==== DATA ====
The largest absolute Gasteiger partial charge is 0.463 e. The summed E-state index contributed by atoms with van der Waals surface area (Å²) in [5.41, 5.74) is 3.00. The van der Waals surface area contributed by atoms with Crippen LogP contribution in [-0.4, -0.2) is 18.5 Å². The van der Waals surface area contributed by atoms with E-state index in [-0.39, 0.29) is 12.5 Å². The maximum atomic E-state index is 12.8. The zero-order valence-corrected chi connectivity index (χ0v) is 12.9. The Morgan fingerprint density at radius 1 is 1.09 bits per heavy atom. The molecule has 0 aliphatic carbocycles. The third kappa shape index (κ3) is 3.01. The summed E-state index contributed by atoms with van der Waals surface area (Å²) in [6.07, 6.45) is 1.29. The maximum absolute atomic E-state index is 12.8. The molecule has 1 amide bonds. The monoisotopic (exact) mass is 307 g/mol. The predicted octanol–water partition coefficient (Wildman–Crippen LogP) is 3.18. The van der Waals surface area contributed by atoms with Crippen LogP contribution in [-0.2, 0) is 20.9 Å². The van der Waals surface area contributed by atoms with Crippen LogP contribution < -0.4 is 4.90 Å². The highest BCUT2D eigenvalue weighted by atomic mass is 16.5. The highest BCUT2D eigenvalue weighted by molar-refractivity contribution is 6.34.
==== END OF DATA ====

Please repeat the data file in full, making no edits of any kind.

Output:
The largest absolute Gasteiger partial charge is 0.463 e. The summed E-state index contributed by atoms with van der Waals surface area (Å²) in [5.41, 5.74) is 3.00. The van der Waals surface area contributed by atoms with Crippen LogP contribution in [-0.4, -0.2) is 18.5 Å². The van der Waals surface area contributed by atoms with E-state index in [-0.39, 0.29) is 12.5 Å². The maximum atomic E-state index is 12.8. The zero-order valence-corrected chi connectivity index (χ0v) is 12.9. The Morgan fingerprint density at radius 1 is 1.09 bits per heavy atom. The molecule has 0 aliphatic carbocycles. The third kappa shape index (κ3) is 3.01. The summed E-state index contributed by atoms with van der Waals surface area (Å²) in [6.07, 6.45) is 1.29. The maximum absolute atomic E-state index is 12.8. The molecule has 1 amide bonds. The monoisotopic (exact) mass is 307 g/mol. The predicted octanol–water partition coefficient (Wildman–Crippen LogP) is 3.18. The van der Waals surface area contributed by atoms with Crippen LogP contribution in [-0.2, 0) is 20.9 Å². The van der Waals surface area contributed by atoms with Crippen LogP contribution < -0.4 is 4.90 Å². The highest BCUT2D eigenvalue weighted by atomic mass is 16.5. The highest BCUT2D eigenvalue weighted by molar-refractivity contribution is 6.34.